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There's currently some commercial interest in harvesting power from ambient vibrations, thermal changes, light, or whatever else one can find. The applications are self powered sensors, battery charging, and other things. Vibrating piezoelectric cantilevers are one method that's been looked at. As you can imagine, efficiency is high on the list of desirable qualities, as there isn't much energy available to these things. You'll probably find some info by Googling combinations of some of the above terms. As for the speaker, there's no reason you can't build a reciprocating linear generator, rather than a rotating one. My guess, which could be completely wrong, is that the electro-mechanical efficiency of a speaker is far higher than it's acoustic efficiency, so those 1% numbers are probably pessimistic.
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Old 30th May 2007, 05:37 AM   #7
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There are definitely some interesting hits on Google when I look for linear alternators.

First of all, did you verify that the sterling engine would be able to do 10+ watts of work? that could be verified fairly easily with a jig to load the sterling output with a known dry friction and some sort of estimate of the speed over time of the movement. It would be a shame to go through this all only to learn that the sterling engine needs a little more oomph.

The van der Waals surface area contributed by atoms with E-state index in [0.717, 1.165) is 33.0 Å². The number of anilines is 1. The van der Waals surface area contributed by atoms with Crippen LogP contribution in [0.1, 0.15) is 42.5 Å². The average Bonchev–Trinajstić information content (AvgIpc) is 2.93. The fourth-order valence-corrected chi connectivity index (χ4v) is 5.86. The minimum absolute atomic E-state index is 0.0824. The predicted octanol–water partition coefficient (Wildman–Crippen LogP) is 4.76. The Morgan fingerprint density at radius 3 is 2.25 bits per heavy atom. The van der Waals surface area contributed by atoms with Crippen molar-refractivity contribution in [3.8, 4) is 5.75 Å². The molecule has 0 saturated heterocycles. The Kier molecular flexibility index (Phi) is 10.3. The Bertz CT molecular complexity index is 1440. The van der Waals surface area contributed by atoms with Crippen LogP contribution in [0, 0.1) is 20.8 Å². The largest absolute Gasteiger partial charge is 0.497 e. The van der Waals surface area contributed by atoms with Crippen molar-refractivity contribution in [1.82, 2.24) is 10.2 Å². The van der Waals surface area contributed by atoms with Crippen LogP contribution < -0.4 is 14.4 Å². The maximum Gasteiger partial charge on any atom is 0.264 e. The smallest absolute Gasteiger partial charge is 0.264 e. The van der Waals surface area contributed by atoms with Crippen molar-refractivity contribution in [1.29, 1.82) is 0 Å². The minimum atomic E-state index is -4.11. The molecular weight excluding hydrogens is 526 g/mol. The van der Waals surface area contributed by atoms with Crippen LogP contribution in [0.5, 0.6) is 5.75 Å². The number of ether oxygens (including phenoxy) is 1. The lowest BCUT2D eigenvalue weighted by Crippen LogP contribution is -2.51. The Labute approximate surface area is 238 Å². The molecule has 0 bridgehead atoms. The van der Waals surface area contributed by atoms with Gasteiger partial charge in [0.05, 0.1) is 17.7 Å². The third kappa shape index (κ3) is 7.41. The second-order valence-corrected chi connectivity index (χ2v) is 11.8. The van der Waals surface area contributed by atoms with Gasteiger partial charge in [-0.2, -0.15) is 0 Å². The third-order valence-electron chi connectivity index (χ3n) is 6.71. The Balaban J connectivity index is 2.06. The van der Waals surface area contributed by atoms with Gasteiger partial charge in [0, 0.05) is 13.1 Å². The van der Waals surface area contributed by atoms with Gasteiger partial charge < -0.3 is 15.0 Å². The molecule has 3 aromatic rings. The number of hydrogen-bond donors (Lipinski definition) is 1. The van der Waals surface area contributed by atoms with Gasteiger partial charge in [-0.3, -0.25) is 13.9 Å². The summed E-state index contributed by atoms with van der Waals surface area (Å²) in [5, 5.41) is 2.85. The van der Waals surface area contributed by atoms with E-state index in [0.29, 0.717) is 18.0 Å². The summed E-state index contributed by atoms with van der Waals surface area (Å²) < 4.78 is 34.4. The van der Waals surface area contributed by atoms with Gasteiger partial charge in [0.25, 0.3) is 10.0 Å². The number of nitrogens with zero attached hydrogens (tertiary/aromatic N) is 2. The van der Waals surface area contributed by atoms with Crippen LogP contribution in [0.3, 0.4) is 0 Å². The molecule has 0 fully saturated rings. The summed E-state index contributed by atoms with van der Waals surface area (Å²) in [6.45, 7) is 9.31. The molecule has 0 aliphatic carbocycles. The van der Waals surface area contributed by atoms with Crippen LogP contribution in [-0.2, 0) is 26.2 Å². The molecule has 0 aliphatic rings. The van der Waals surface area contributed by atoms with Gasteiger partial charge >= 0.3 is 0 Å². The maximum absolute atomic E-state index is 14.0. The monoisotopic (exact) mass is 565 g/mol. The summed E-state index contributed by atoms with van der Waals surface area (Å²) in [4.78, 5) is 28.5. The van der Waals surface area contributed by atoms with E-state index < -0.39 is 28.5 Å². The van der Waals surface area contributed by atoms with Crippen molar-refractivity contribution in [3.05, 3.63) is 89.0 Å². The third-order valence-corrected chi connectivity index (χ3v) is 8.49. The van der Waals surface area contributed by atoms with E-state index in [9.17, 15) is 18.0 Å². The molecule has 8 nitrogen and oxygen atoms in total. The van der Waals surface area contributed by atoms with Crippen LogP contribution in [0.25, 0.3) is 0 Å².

Have you seen one of these?

http://www.flashlightreviews.com/rev...mond_shake.htm

It's basically a linear alternator. If you bought several of these lights and cut them apart, I believe you could set the up in series/parallel to get what you want out of them. Here's a source where you can buy them for less than $3 each:

http://www.overstock.com/Bulk-Home-G...5/product.html

Actually, I just had a chuckle while thinking of your sterling engine hooked up and shaking a roomfull of 100 of these things